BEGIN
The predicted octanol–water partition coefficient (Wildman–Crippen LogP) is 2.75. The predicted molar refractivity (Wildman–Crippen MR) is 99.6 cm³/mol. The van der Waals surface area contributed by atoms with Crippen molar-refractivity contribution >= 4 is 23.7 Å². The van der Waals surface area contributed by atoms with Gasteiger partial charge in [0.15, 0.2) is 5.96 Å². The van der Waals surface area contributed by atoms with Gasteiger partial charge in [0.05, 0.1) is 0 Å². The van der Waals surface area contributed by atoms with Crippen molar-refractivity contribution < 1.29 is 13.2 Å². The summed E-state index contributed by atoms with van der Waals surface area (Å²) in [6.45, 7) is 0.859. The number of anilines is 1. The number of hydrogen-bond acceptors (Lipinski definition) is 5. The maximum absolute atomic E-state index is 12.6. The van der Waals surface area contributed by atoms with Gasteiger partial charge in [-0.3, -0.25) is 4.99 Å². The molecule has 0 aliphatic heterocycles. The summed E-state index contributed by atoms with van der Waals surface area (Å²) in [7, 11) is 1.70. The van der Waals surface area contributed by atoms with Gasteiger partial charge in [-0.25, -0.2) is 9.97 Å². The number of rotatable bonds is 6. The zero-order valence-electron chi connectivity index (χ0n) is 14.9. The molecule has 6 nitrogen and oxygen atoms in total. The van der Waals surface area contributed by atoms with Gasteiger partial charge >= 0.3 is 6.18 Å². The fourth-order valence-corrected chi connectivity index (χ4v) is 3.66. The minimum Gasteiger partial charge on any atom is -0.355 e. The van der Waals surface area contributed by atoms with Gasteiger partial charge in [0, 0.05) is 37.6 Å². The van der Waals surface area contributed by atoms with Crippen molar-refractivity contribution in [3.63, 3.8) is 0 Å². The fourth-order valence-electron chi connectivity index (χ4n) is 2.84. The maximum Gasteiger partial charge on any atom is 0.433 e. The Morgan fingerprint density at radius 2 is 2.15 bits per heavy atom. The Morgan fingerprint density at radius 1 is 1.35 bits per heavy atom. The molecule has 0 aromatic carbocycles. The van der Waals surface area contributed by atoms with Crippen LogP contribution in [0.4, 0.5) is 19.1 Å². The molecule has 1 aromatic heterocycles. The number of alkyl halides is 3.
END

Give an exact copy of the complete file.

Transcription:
The predicted octanol–water partition coefficient (Wildman–Crippen LogP) is 2.75. The predicted molar refractivity (Wildman–Crippen MR) is 99.6 cm³/mol. The van der Waals surface area contributed by atoms with Crippen molar-refractivity contribution >= 4 is 23.7 Å². The van der Waals surface area contributed by atoms with Gasteiger partial charge in [0.15, 0.2) is 5.96 Å². The van der Waals surface area contributed by atoms with Gasteiger partial charge in [0.05, 0.1) is 0 Å². The van der Waals surface area contributed by atoms with Crippen molar-refractivity contribution < 1.29 is 13.2 Å². The summed E-state index contributed by atoms with van der Waals surface area (Å²) in [6.45, 7) is 0.859. The number of anilines is 1. The number of hydrogen-bond acceptors (Lipinski definition) is 5. The maximum absolute atomic E-state index is 12.6. The van der Waals surface area contributed by atoms with Gasteiger partial charge in [-0.3, -0.25) is 4.99 Å². The molecule has 0 aliphatic heterocycles. The summed E-state index contributed by atoms with van der Waals surface area (Å²) in [7, 11) is 1.70. The van der Waals surface area contributed by atoms with Gasteiger partial charge in [-0.25, -0.2) is 9.97 Å². The number of rotatable bonds is 6. The zero-order valence-electron chi connectivity index (χ0n) is 14.9. The molecule has 6 nitrogen and oxygen atoms in total. The van der Waals surface area contributed by atoms with Gasteiger partial charge >= 0.3 is 6.18 Å². The fourth-order valence-corrected chi connectivity index (χ4v) is 3.66. The minimum Gasteiger partial charge on any atom is -0.355 e. The van der Waals surface area contributed by atoms with Gasteiger partial charge in [0, 0.05) is 37.6 Å². The van der Waals surface area contributed by atoms with Crippen molar-refractivity contribution in [3.63, 3.8) is 0 Å². The fourth-order valence-electron chi connectivity index (χ4n) is 2.84. The maximum Gasteiger partial charge on any atom is 0.433 e. The Morgan fingerprint density at radius 2 is 2.15 bits per heavy atom. The Morgan fingerprint density at radius 1 is 1.35 bits per heavy atom. The molecule has 0 aromatic carbocycles. The van der Waals surface area contributed by atoms with Crippen LogP contribution in [0.4, 0.5) is 19.1 Å². The molecule has 1 aromatic heterocycles. The number of alkyl halides is 3.